1. Background your candidates -- We've already talked about this, but it's important. Who are these folks? Who are their friends and supporters? Who is endorsing them? Who is giving them money? What's their history? Where do their private and public histories intersect?

2. Illuminate candidates' stands on the issues -- You'll get some of this by covering debates, forums, press confernces, speeches, etc. It's important not only to cover what they say, but to verify the accuracy of it. Track their comments on an issue over time to see if they changing the tune. Are they pandering to the crowd? What issues are they ignoring? Are voters' opinions on issues being solicited? In call of this, be sure to put the issues in context. How does this affect my readers?

3. Cover the "horse race" -- The press overdoes this, partly because it's easy, but it still matters. Pay attention to the polls (Are they credible? Valid statiscially?). What strategies and tactics are the candidates using? How effective is a candidate at organizing, raising money, etc. How is the electorate changing? How are registration and voting laws affecting the process? Look for oddities in the collection and counting of votes? Is the process fair?

Better Election Coverage

Some questions election reporters should ask themselves:

1. Are we covering the "horse race" (stories about polls, campaign tactics, personnel) at the expense of issues?
2. Are we asking questions voters care about?
3. Who is going uncovered?
4. What issues are going undebated?
5. Are we trying to get to the truth of campaign allegations?
6. Are we giving voters and candidates an opportunity to respond?

Good Election Fact-Checking Sites -- Another good site sponsored the St. Petersburg Tims and Congressinal Quarterly. Check out the "Truth-o-Meter" and the new "Flip-o-Meter." -- Probably the best all-around election fact-checking site. It succeds in being a nonpartisan resource that moves quickly to sift the truth from fiction from national campaigns.

How to "Truth Check" a Campaign Ad

Stories sifting fact from fantasy in campaign ads are becoming more frequent as checking them becomes easier to do. Here are some examples in print and broadcast.

Some pointers for doing your own 'Truth Check' story:

1. Insist that candidates provide sources to back up their advertising allegations. Most will. In fact, check the sponsor's Web site first. If they refuse to offer proof, you've got a story they're really going to hate.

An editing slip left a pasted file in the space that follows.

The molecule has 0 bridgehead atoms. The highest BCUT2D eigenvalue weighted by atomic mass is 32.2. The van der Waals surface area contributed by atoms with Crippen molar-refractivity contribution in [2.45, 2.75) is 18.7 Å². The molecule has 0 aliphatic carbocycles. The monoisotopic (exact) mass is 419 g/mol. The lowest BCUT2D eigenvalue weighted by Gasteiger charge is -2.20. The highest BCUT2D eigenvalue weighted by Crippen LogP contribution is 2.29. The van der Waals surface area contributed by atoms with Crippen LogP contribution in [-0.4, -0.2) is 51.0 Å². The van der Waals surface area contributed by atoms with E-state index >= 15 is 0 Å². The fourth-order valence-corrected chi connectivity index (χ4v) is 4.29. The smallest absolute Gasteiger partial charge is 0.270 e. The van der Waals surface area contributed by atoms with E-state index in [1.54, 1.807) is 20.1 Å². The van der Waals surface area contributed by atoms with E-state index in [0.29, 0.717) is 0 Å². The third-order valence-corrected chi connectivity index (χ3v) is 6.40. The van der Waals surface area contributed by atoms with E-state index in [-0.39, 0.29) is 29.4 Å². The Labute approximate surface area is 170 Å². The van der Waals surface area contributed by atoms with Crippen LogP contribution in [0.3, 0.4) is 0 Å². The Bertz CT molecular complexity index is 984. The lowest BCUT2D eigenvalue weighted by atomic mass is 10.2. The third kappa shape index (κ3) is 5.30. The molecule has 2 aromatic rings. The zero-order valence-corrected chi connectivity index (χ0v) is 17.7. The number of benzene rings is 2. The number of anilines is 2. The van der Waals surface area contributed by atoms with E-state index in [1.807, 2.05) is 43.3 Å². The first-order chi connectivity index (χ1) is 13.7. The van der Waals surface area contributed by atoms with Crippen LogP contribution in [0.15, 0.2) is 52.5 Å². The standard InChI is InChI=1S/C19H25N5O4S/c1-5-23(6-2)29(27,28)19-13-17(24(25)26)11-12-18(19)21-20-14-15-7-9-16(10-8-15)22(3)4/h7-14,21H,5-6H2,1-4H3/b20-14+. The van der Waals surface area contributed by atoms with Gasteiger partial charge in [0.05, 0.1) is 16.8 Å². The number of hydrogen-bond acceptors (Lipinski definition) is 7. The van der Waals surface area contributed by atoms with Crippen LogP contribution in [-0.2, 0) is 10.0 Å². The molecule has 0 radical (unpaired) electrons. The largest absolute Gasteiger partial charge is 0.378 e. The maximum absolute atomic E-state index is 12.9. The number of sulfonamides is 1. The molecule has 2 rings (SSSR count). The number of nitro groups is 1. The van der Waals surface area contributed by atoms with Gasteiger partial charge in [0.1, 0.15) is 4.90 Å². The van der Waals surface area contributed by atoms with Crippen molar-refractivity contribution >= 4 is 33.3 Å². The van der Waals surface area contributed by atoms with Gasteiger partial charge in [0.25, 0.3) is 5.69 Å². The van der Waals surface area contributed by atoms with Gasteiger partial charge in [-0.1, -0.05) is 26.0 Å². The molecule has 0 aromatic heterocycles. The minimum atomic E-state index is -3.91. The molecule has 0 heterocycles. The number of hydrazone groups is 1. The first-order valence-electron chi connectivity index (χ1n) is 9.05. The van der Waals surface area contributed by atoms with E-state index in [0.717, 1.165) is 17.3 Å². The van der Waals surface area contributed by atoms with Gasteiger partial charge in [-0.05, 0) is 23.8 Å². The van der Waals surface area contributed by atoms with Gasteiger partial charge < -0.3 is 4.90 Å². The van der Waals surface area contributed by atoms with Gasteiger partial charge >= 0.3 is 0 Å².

2. Most often, candidates will point to their opponents' voting records. Look up the bills and votes yourself. Don't rely on their opponents' "spin." If we're talking about state legislation, go to the Montana's Legislature's site. Click on "bills" for the right session. You can search by bill number, sponsor or general topic. It's easy to verify a vote or see what a bill would do, but often the bill's costs are the issue, so be sure to look at the "fiscal note," which is the state's best guess at costs for taxpapers. If we're talking about federal legislation, go to the Library of Congress' Web site.

3. After you've seen the facts, bounce your finding off of both candidates or their people. You can include their reaction in your story. They may offer you more context or sources, too.

Some pitfalls:

A. Make sure you're reporting a candidate's final vote on the issue at hand. Legislators may vote many times on a single bill: at the committee stage, on amendments to a bill and finally on the bill as amended. Here's an example: In 1997, state Sen. Mike Taylor initially voted to deregulate the wholesale price of electricity, a highly controversial idea in Montana. But he changed his mind on the third and final vote, making him one of the few Republicans to ultimately reject the idea. He's running this year for the state's Public Service Commission, which regulates utilities.

B. The questions legislators face are not always black and white. For example, a legislator could support a sale tax as an additional tax or as a substitue for eliminating or cutting other taxes. The effect on taxpayers could vary enormously.

C. Beware of singling out a lawmaker's vote as his or her only vote on some controversial issue. Often Democrats and Republicans will offer similar solutions to some problem. A Republican legislator who votes against a Democratic version may vote for his party's solution instead.